The Old City Gates, Jerusalem

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    Moroccan Gate

    by machomikemd Written Oct 12, 2013
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    Part of the Jewish Quarter below the Al Aqsa Mosque and the Western Wall and extending near the Dung Gate was formerly the Morrocan Quarter (which existed from after the time Saladin defeated the Crusaders) but the quarter was destroyed during the 1948 war but the Maghrabi Bridge going to the Top of Temple Mount remained and was the only route non-muslims are allowed to enter the Temple Mount Complex by the Islamic Waqf of Jerusalem. the bridge was destroyed by earthquake in 2007 and since 2011, a temporary wooden bridge overlooking the Western Wall and Western Wall Plaza stands as a replacement for the Mughrabi Bridge.

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    Lion's Gate

    by machomikemd Written Oct 11, 2013

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    The Lion's Gate, also known as the Saint Stephen's Gate (the first christian martyr who died nearby), is one of the 8 open gates around the Old City and is one of the entrances to the Muslim Quarter, but is mainly used by Christian Pilgrims as this is the start of the Via Dolorosa or the last walk of jesus from being in prison to crucifixion and burial and resurrection.Lion's Gate is named after a pair of ferocious-looking animal carvings that flank it. They are actually tigers, the heraldic symbol of the 13th-century Sultan Beybars. The gate leads directly to the Bethesda Pools and St.Anne's Church and the Via Crucis.

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    Golden Gate

    by machomikemd Written Oct 11, 2013
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    The Golden Gate is one of the 3 closed gates of the Old City. This is the most important gate of all the gates to the old city even if it is closed as the Golden Gate is Located Directly going to the Temple Mount (ancient location of the holy of holies) and Dome of the Rock. The gate was closed by the late ottoman emperor, Suleiman the Magnificent of which the reason is still dispiuted. It is here in this gate that the Jewish Messiah will come (Ezekiel 44:1–3) but since the Jews don't believe the Jesus is the Messiah, they are still waiting for him., for Christians like us who accept him as the Messiah, This gate is where Jesus Entered Jerusalem on Palm Sunday, hence fulfilling the prophecy of Ezekiel of the Messiah.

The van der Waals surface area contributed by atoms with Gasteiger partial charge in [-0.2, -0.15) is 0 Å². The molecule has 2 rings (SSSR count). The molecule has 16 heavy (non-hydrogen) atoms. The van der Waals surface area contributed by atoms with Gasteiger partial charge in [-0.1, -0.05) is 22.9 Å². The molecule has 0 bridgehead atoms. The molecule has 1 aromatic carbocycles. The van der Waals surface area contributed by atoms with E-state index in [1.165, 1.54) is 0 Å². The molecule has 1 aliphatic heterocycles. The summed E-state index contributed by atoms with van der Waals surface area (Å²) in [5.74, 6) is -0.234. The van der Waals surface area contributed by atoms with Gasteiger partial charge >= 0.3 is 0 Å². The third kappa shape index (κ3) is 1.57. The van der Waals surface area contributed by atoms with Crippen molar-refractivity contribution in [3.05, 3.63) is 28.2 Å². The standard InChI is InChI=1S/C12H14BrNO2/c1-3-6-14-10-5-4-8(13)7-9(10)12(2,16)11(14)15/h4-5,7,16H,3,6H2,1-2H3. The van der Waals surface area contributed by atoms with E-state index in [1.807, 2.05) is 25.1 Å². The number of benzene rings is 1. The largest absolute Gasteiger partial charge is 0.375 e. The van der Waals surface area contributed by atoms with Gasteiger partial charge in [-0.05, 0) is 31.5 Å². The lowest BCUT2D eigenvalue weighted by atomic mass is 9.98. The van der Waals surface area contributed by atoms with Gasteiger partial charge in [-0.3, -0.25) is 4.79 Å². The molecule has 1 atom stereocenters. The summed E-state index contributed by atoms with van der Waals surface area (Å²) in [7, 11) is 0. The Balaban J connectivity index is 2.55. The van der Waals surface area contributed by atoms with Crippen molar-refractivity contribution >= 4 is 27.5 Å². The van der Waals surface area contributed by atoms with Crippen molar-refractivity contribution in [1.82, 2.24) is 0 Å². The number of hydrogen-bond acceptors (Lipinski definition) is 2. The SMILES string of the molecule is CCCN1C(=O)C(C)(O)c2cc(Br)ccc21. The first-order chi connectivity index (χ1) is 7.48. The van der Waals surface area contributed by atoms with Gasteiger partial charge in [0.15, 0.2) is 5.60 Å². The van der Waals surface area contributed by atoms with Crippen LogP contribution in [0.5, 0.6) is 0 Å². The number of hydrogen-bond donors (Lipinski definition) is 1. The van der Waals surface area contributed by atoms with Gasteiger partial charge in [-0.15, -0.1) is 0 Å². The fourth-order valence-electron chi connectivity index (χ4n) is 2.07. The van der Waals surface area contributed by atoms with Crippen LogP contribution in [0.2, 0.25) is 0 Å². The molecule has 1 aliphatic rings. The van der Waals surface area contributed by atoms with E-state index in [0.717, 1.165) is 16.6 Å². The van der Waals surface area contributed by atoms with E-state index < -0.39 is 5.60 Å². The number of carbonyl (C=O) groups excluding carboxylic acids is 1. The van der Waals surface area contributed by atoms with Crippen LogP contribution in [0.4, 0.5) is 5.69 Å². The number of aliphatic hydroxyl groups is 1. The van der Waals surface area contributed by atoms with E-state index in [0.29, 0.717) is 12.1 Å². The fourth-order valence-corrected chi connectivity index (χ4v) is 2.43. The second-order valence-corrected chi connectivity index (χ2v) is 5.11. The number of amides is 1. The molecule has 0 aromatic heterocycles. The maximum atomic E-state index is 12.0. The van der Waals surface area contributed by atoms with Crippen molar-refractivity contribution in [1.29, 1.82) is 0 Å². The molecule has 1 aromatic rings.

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    The sealing of the gate[edit]

    The Ottoman Sultan Suleiman the Magnificent sealed off the Golden Gate in 1541. While this may have been purely for defensive reasons, in Jewish[?] tradition, this is the gate through which the Messiah will enter Jerusalem and it is suggested that Suleiman the Magnificent sealed off the Golden Gate to prevent the Messiah's entrance.[citation needed] The Ottomans also built a cemetery in front of the gate, in the belief that the precursor to the Messiah, Elijah, would not be able to pass through the Golden Gate and thus the Messiah would not come. This belief was based upon two premises. First, according to Islamic teaching Elijah is a descendant of Aaron,[3] making him a priest or kohen. Second, that a Jewish Rabbi or Kohen is not permitted to enter a cemetery. This second premise is not wholly correct because a Kohen is permitted to enter a cemetery in which either Jews or non-Jews are buried, such as the one outside the Golden Gate, as long as certain laws or Halakha regarding purity are followed.[4]

    Christian Culture:

    Honoring the Jewish tradition (see above) and inspired by apocryphal accounts of the life of the virgin Mary, medieval Christian artists depicted the relationship of Jesus' maternal grandparents Joachim and Anne Meeting at the Golden Gate. The couple came to represent the Christian ideal of chastity in conjugal relations within marriage. The pious custom of a bridegroom carrying his bride across the threshold of their marital home may be based in the traditional symbolism of the Golden Gate to the Christian faithful. In early medieval art a key tenet, the mystery of faith of the immaculate conception of the mother of the Messiah, Jesus Christ commonly depicted the three generations in a form known in Italian as the Metterza: grandmother, mother and son.

    The metaphor features heavily in the personalist phenomenology of the late Pope John Paul II, his Theology of the Body, a collection of reflections on this theme Crossing the Threshold of Hope were written to encourage the Roman Catholic faithful facing the challenges of materialism and increasing secularism and published on the cusp of the new millennium in 1998. The threshold between the earthly and heavenly realms symbolized by the Golden Gate represents the Mystical Body of the Church, the bride of the bridegroom Jesus Christ.